Daily Life

Communication

1. Mobile phones (Keitai)

a. Companies

Mobile phones, called Keitai-denwa or just Keitai, have become ubiquitous in Japan. Smartphones are often called smaho.
There are currently three major mobile phone companies in Japan, au, NTT docomo, and Softbank. Each company offers a variety of mobile phone devices with different features and colors. You can pay for the devices either in full or in installments. Student discounts are also available for service plans. For details, visit the respective phone companies' websites.

au: http://www.au.kddi.com/english/
NTT docomo: http://www.nttdocomo.co.jp/english/
Softbank: http://mb.softbank.jp/

b. Things you need when you purchase a mobile phone

When making a new contract, you will generally be asked to present several forms of identification:

- passport
- National Health Insurance holder’s card
- Resident Card or Juminhyoo
- credit card

Contact the company or check their website for details.

2. Fixed telephone lines

If you want to set up a fixed telephone line in your apartment, you have several options.

a. Nippon Telegraph and Telephone Corporation (NTT)

NTT was once a government-owned monopoly and is believed to have a relatively stable network system. However, you must first purchase a telephone subscription right (¥37,800, as of March 2011) to receive a fixed line. The right is NOT resalable.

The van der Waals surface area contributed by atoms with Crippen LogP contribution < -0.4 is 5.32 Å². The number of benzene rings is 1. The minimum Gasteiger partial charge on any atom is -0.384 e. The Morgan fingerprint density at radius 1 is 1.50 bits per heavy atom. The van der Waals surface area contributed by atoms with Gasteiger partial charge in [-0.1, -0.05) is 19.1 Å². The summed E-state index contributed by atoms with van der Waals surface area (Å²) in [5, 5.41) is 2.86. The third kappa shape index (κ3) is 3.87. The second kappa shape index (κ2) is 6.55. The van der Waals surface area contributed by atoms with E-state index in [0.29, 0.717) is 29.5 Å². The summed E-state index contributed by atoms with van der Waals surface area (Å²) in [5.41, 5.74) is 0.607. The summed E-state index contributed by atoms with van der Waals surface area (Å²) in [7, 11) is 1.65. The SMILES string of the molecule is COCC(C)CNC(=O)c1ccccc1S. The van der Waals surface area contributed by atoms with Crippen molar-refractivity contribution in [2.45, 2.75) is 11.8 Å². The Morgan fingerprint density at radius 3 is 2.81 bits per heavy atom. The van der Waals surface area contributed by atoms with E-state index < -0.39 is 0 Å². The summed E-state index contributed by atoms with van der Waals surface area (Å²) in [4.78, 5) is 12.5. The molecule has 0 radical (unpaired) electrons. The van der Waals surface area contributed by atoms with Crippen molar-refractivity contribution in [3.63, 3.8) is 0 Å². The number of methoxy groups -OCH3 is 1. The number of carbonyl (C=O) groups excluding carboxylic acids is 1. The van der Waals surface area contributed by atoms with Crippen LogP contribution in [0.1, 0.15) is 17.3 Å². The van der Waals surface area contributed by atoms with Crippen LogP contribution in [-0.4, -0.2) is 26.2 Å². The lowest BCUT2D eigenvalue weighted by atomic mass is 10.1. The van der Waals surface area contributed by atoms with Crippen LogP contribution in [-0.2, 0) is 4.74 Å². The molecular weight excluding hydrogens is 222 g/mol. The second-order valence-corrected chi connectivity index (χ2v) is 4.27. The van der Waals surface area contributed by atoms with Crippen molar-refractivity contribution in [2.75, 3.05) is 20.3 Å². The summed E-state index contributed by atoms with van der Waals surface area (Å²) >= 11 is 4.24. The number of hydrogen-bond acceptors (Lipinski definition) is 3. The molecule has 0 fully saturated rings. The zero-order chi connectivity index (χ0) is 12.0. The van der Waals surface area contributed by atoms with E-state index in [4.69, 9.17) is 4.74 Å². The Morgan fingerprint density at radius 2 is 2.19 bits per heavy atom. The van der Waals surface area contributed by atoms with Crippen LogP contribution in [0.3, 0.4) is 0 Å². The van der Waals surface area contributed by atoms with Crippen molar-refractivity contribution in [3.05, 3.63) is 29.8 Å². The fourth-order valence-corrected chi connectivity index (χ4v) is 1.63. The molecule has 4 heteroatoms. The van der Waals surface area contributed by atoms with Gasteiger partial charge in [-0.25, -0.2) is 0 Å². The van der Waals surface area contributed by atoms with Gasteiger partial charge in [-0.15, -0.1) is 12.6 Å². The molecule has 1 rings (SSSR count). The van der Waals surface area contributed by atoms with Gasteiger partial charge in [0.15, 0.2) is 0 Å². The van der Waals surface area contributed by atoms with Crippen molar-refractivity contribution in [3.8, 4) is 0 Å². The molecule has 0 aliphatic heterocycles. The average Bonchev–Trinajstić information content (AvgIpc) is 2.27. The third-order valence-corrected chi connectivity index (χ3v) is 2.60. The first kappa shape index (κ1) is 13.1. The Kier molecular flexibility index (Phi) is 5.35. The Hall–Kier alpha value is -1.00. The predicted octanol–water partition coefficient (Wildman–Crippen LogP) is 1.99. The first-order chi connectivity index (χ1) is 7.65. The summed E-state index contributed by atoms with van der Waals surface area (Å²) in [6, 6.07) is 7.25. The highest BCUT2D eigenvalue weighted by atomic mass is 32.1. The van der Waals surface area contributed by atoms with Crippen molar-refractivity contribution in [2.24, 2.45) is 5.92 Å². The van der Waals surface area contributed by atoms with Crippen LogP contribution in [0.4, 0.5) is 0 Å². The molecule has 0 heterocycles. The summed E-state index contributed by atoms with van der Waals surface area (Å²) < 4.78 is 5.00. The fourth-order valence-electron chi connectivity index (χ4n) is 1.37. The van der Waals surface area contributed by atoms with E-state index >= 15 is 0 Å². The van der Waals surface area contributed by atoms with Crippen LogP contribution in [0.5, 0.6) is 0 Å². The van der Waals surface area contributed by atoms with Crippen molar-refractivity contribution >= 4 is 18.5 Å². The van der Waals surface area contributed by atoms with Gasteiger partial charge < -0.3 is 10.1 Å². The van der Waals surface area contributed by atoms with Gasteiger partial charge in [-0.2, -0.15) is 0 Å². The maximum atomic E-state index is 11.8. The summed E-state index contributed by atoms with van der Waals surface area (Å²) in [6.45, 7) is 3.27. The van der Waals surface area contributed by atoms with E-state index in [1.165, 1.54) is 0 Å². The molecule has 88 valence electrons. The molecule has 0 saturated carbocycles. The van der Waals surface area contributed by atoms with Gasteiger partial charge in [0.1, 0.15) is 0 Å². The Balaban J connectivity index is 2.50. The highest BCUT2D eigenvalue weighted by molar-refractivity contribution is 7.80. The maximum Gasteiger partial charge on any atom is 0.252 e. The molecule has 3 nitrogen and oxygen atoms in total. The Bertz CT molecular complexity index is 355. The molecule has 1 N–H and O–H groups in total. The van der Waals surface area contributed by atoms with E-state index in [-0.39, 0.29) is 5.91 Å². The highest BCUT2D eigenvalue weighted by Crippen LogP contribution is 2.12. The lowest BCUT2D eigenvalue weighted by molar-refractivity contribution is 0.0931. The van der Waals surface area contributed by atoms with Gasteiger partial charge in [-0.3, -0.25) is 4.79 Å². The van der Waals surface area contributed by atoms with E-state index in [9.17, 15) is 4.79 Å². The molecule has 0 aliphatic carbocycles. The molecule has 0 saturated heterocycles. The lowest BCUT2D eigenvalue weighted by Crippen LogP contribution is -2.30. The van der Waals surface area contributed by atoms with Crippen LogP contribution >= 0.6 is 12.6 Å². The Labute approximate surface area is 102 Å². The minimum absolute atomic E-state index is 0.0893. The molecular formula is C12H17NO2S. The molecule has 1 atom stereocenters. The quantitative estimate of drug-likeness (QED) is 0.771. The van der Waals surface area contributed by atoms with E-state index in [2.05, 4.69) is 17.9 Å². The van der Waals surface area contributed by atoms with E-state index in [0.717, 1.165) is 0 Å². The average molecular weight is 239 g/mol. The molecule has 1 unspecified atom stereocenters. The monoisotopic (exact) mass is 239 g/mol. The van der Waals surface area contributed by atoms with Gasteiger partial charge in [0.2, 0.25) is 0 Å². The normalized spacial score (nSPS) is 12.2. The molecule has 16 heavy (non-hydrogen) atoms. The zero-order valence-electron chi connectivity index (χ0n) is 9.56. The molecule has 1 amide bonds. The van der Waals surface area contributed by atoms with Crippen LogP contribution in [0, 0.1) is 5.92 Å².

b. Optical fiber and IP phone lines

The initial cost of these lines depends on the provider, but is much cheaper than that of NTT. However, some service restrictions apply with IP phones unlike for NTT's service, such as the inability to make toll-free calls.

3. Fax

You can send a fax from many of the convenience stores.

4. Postal services (Yubinkyoku)

Japan Post (JP) offers both domestic and international postal and package delivery services at any post office. Post offices are scattered throughout city areas and are generally open from 9 am to 5 pm (banking and insurance service hours are until 4 pm). You can purchase postage stamps at some supermarkets and convenience stores as well.
When you move, you can request your mail be forwarded to your new address by turning in a change-of-address notice to the post office.
For detailed service information, visit the following website:

http://www.post.japanpost.jp/english/index.html

5. Courier services

a. Domestic

Courier services (Takuhaibin) come in handy when you send big or heavy parcels within Japan. Generally, you can specify the date and time of the delivery. Most major convenience stores handle courier services. The two major courier companies in Japan are:

Yamato: http://www.kuronekoyamato.co.jp/english/
Sagawa: http://www.sagawa-exp.co.jp/english/

b. International

Mails and parcels can be sent from any post office. If you need express delivery, you may want to consider one of the following:

Express Mail Service (EMS) (offered by Japan Post at any post office):
http://www.post.japanpost.jp/int/ems/index_en.html
DHL: http://www.dhl.com/en.html

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